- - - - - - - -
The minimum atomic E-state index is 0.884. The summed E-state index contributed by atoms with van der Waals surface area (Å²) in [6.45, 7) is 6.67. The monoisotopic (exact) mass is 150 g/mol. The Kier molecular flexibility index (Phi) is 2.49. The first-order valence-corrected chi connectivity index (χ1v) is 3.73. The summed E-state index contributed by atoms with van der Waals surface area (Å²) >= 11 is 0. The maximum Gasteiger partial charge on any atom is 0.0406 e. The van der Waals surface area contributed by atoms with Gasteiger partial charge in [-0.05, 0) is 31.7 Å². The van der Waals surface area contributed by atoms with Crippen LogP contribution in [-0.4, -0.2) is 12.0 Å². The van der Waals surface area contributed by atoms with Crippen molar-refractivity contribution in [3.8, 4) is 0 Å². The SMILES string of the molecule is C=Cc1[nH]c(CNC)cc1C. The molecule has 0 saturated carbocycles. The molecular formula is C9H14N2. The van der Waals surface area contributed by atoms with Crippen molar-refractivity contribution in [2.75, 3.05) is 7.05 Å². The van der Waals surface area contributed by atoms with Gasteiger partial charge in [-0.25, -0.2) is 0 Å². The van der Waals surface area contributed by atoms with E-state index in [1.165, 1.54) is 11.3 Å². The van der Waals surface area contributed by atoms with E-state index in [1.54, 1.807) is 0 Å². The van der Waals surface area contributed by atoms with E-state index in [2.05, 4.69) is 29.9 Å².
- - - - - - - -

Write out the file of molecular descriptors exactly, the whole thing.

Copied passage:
The minimum atomic E-state index is 0.884. The summed E-state index contributed by atoms with van der Waals surface area (Å²) in [6.45, 7) is 6.67. The monoisotopic (exact) mass is 150 g/mol. The Kier molecular flexibility index (Phi) is 2.49. The first-order valence-corrected chi connectivity index (χ1v) is 3.73. The summed E-state index contributed by atoms with van der Waals surface area (Å²) >= 11 is 0. The maximum Gasteiger partial charge on any atom is 0.0406 e. The van der Waals surface area contributed by atoms with Gasteiger partial charge in [-0.05, 0) is 31.7 Å². The van der Waals surface area contributed by atoms with Crippen LogP contribution in [-0.4, -0.2) is 12.0 Å². The van der Waals surface area contributed by atoms with Crippen molar-refractivity contribution in [3.8, 4) is 0 Å². The SMILES string of the molecule is C=Cc1[nH]c(CNC)cc1C. The molecule has 0 saturated carbocycles. The molecular formula is C9H14N2. The van der Waals surface area contributed by atoms with Crippen molar-refractivity contribution in [2.75, 3.05) is 7.05 Å². The van der Waals surface area contributed by atoms with Gasteiger partial charge in [-0.25, -0.2) is 0 Å². The van der Waals surface area contributed by atoms with E-state index in [1.165, 1.54) is 11.3 Å². The van der Waals surface area contributed by atoms with E-state index in [1.54, 1.807) is 0 Å². The van der Waals surface area contributed by atoms with E-state index in [2.05, 4.69) is 29.9 Å².